Charlotte Mayorkas carried her own bag through each of the two stroke-play qualifying rounds and her two match-play victories on Thursday. The Chula Vista, Calif., resident and junior-to-be at UCLA prefers lugging her own bag at competitions. (John Mummert/USGA)

As Charlotte Mayorkas, of Chula Vista, Calif., walked back to the clubhouse following a hard-fought 19-hole victory over Brittany Lang, of McKinney, Texas, an ESPN production worker drove by in a cart and told the UCLA junior-to-be that she should get a break by allowing someone else to carry her bag.

 

Mayorkas seemed oblivious to the gesture. The 19-year-old is perfectly happy lugging her Sunday bag around the hilly 6,382-yard layout.

 

"I had a bad experience at the 1999 Girls’ Junior,” said Mayorkas, explaining her reason for eschewing a caddie. “I’m tired, but not like exhausted. It’s my security blanket. I just like carrying it. It feels weird when I have somebody else carrying it.”

 

While local caddies can be helpful in reading the tricky William Flynn-designed green complexes, Mayorkas decided that going solo was the right thing to do. She did hire a caddie during a practice round last Saturday to get a feel for the nuances of the course.

 

"Forty dollars was a lot (to pay) for a caddie,” she added. “I don’t really want to talk to anybody and I don’t want anybody to read my putts, either. If I don’t see (the line), it’s my fault.”

 

Mayorkas also carried her own clubs at the Women’s Amateur Public Links Championship in June down at Ocean Hammock in Palm Coast, Fla. But her stay there was brief, losing in the first round of match play.

 

Mayorkas, who faces In-Bee Park in the third round on Thursday, was coming off a strong season at UCLA where she was named a first-team All-American by the National Golf Coaches Association.

 

"This is the furthest I have gone in a USGA event,” said Mayorkas, who placed 16th at the NCAA Women’s Championship. “After I won at ( Arizona State ), my postseason was a little rough.”

 

Mayorkas wasn’t the only person not using a caddie. Sarah Sasse, a recent graduate from the University of Nebraska, carried her own for her opening-round victory over Sally Krueger, of San Francisco, Calif. But she opted to have a caddie for round two. Sasse had a 3-up lead with four holes to play against Kailin Downs, but wound up dropping a 1-up decision, losing the final four holes. Downs, of Bend, Ore., entered the championship having won the Women’s Trans-National last week in New Mexico.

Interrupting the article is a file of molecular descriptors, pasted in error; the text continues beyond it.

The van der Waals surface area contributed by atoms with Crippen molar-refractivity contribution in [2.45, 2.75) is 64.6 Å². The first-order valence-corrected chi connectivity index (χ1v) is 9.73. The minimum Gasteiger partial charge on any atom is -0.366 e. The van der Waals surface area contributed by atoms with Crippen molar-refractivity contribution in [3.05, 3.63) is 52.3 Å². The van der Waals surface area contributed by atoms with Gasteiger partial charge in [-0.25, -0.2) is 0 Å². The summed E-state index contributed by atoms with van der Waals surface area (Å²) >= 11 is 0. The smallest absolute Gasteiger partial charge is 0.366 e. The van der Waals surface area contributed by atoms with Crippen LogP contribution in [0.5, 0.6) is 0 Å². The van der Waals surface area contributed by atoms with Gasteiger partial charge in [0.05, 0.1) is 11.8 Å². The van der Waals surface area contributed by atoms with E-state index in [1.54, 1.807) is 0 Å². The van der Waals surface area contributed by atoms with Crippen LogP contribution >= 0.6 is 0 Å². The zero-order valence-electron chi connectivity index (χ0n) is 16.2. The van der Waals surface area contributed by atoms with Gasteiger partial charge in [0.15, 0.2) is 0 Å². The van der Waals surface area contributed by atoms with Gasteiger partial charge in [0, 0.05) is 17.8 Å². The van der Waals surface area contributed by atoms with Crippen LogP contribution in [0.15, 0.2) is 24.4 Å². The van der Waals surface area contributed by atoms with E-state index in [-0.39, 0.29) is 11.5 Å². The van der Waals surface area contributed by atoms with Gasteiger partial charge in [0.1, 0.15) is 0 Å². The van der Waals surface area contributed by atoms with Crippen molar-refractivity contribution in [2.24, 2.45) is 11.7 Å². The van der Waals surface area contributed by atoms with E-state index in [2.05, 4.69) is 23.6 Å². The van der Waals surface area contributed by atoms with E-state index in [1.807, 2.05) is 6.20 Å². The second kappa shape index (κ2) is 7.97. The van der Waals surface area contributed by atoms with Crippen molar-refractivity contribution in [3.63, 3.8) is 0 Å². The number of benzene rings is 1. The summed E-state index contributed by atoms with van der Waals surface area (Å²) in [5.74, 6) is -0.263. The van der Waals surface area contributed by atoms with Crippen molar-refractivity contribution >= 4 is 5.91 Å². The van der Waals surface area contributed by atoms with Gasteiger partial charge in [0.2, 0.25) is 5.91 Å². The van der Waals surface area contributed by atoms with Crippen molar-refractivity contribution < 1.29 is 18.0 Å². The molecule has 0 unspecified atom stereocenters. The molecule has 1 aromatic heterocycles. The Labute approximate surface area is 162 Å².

Early Curfew

It was not a good day for the youngest competitors left in the field. All three 13-year-olds, Michelle Wie, Sydney Burlison and Mina Harigae lost their first-round matches. Harigae, coming off a semifinal showing at the U.S. Girls’ Junior two weeks ago, fell to Spain ’s Tania Elosegue, 4 and 2. Burlison lost to Ya-Ni Tseng, of Chinese Taipei, 6 and 5, and Wie suffered a tough 1-up defeat to Maru Martinez.

 

Tseng, a 14-year-old, also was eliminated in round two by Paula Creamer, 17, of Pleasanton, Calif., 1 up, when her 3-foot par putt at the 18th hole did a full 360-degree lipout.

 

Local Girl Eliminated

Four players from the Greater Philadelphia area were among the 156 contestants this week, but only Kristen White, of Doylestown, Pa., survived the match-play cut. White played the longest match of the championship, dropping a 21-hole decision to Katie Futcher, of The Woodlands, Texas, who plays collegiately at Penn State. White will be a junior at Ohio State .

Mid-Ams Gone

It was a tough day for the career amateurs as all seven who qualified for match play were eliminated by the end of the second round. Kathy Hartwiger, the 2002 U.S. Women's Mid-Amateur champion, was the lone survivor of the opening round, but the 37-year-old mother of two was ousted by Diana Ramage, a senior-to-be at Auburn University, 2 up. The other six to make match play were Robin Burke, Sally Krueger, Leann Fairlie, Ellen Port (three-time Women's Mid-Am champion), Laura Shanahan-Rowe (2001 Women's Mid-Am winner) and Cecilia Barksdale.

 

State of the Championship

California had the most players in the match-play field with 15, followed closely by Texas with seven. The Californians went 14-8 on the day, while the Texans posted a 6-6 mark.

 

David Shefter is a staff writer with the USGA. He can be reached at dshefter.usga.org.